Kwame Onwuachi’s Lincoln Center restaurant aims to ‘reflect all of New York’

NEW YORK – As Kwame Onwuachi guides me through what will be Tatiana’s dining room, her next restaurant in David Geffen Hall at Lincoln Center for the Performing Arts, he points to the columns, which shimmer like light reflecting off the surface of a soap bubble. The effect is deliberate: the columns are designed to recall the iridescent pools Onwuachi remembers from childhood, the ones that formed whenever gushing water from an open fire hydrant interacted with streets covered in oil from his neighborhood in the Bronx.

The columns are a minor detail, but they give a clue as to what Onwuachi and Lincoln Center expect from this new restaurant in the renovated concert hall, which reopens Oct. 8. The chef wants to inject some his New York City—the West African aromas, the chopped cheese sandwiches, the brutal summers when the only relief was an open fire hydrant—at this Upper West Side cultural institution, which was built, as a said its former president one day, like “a kind of moat, sheltered from the city.

For its part, Lincoln Center wants to make amends for its role in erasing the San Juan Hill neighborhood, once rich in the music, especially jazz, of pioneers such as James P. Johnson and Thelonious Monk. The arts complex is tearing down the walls that isolated it from much of Gotham. Leah Johnson, executive vice president and head of communications, marketing and advocacy, says Lincoln Center has launched initiatives to diversify its programming, audience, staff and contractors.

Onwuachi’s Tatiana fits those goals perfectly.

The restaurant draws on the same Afro-Caribbean flavors that have defined Onwuachi’s restaurants in Washington – the short-lived Shaw Bijou as well as Kith and Kin on the Wharf, which won him a James Beard award – but this time, the chef’s kitchen background is located just a subway ride away. They can be found in Jamaican bakeries along White Plains Road in the North Bronx; among vendors in the New World Mall food court in Flushing, Queens; inside Senegalese restaurants in Harlem; and next to the Dominican food carts that fill the sidewalks of the West Bronx.

Onwuachi absorbed these influences and more as a child, and at age 32 he will reimagine them in a restaurant in an arts complex that, as a New York publication wrote last year, was “specifically built for performing companies that were bastions of white culture”. .”

“Kwame is a quintessential New Yorker,” says Lincoln Center director Johnson. “So when Kwame started telling us about his philosophy, his cooking, how he envisioned coming to New York and opening a restaurant that would truly reflect all of New York because that’s who Kwame is. .. he was just the right person for us.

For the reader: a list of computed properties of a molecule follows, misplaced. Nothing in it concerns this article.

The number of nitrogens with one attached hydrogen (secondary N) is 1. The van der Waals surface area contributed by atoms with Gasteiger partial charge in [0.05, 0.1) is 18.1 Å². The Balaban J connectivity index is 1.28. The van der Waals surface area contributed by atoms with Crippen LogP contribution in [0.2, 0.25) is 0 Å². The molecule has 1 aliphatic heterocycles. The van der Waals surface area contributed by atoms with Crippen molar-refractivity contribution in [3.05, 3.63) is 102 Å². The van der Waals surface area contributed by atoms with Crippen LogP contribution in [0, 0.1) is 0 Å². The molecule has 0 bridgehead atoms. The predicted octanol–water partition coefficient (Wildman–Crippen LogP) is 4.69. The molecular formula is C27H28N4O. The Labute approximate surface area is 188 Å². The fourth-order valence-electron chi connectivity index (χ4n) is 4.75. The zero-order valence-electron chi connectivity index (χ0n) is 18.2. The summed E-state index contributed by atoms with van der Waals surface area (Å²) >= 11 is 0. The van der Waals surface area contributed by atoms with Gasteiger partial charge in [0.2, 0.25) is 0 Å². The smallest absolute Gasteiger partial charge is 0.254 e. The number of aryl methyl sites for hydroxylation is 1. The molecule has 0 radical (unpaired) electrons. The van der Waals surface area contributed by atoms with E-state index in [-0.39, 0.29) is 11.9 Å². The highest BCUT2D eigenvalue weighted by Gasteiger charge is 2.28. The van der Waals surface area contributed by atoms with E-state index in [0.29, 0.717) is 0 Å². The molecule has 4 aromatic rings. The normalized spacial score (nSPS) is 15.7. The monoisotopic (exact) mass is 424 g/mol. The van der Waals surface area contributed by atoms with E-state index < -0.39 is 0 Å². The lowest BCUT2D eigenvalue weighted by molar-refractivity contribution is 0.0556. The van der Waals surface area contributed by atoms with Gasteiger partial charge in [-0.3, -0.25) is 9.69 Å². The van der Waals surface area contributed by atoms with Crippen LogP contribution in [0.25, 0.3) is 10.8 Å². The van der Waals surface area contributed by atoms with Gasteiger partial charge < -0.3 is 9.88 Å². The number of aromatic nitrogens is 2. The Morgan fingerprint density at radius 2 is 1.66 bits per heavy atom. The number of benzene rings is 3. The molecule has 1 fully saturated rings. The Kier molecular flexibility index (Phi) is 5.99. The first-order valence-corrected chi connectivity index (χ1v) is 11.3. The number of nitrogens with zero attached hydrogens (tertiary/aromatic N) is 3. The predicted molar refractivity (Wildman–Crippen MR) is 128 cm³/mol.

Tatiana, slated to open in early November, is a homecoming for Onwuachi. He resigned from Kith and Kin in July 2020, months after having to lay off his staff of 70 at the start of the coronavirus pandemic. In February 2021, Onwuachi moved to Los Angeles, where, among other projects, he co-founded a production company, Broken Whip Media, and began acting. (He has a cameo planned in the film version of his 2019 memoir, “Notes of a Young Black Leader,” which is slated to begin filming next year.) But Onwuachi returned to New York in April, lured by the idea of ​​opening another restaurant, this one named after his half-sister, Tatiana Steed, who is a private chef in New Orleans.

“I wanted it to be a restaurant that reflected my childhood, and a big part of that was spending time with my sister. She took care of me a lot,” Onwuachi says of Steed, who is five years older than him. “There would be times when she would stand up for me if I ever got bullied.”

Tatiana, the restaurant, will be the only full-service dining option at Geffen Hall, Johnson said. Unlike the dining hall’s former occupant, Lincoln Center Kitchen, Tatiana will be secluded from the main lobby, not sprawled across its marble floors or tucked away in a curtained nook.

Onwuachi is a Lincoln Center partner in the restaurant, not a chef under contract for the job. This last condition is important to Onwuachi, who told the New York Times two years ago, “Anything that profits from black and brown dollars should be black-owned. The chef also owns all intellectual property of the Tatiana brand.

Lincoln Center has been indifferent to Tatiana, Johnson says. Onwuachi makes the decisions. He hired Kamat Newman, who last worked at Wax Myrtle’s in Austin, as head chef. He also hired Bradley Knebel, who has held various positions with the Union Square Hospitality Group, as Tatiana’s general manager. Onwuachi “directed every aspect, from design elements to concept to interviews,” says Johnson. “If you want to be a dishwasher for Tatiana, you’ve met Kwame.”

The challenge for Tatiana, says Knebel, will be to create a destination restaurant in a room that is already a destination. Johnson has even higher expectations. She hopes that in a city full of great restaurants, Tatiana will become a magnet for diners, whether or not a band is performing at Geffen Hall.

Whatever the answer, it will undoubtedly be an improvement over Onwuachi’s childhood trip to Lincoln Center. The chef recalls his mother, Jewel Robinson, taking him to a show at the venue when he was a child. He doesn’t remember the production. All he remembers is making origami figures and throwing them off the balcony. Mom was embarrassed.

“She said she would never take me out again. So she never took me back again, and I was very happy about that,” Onwuachi says. “I would appreciate it now. I prefer watching Power Rangers.

Richard Dement

The author Richard Dement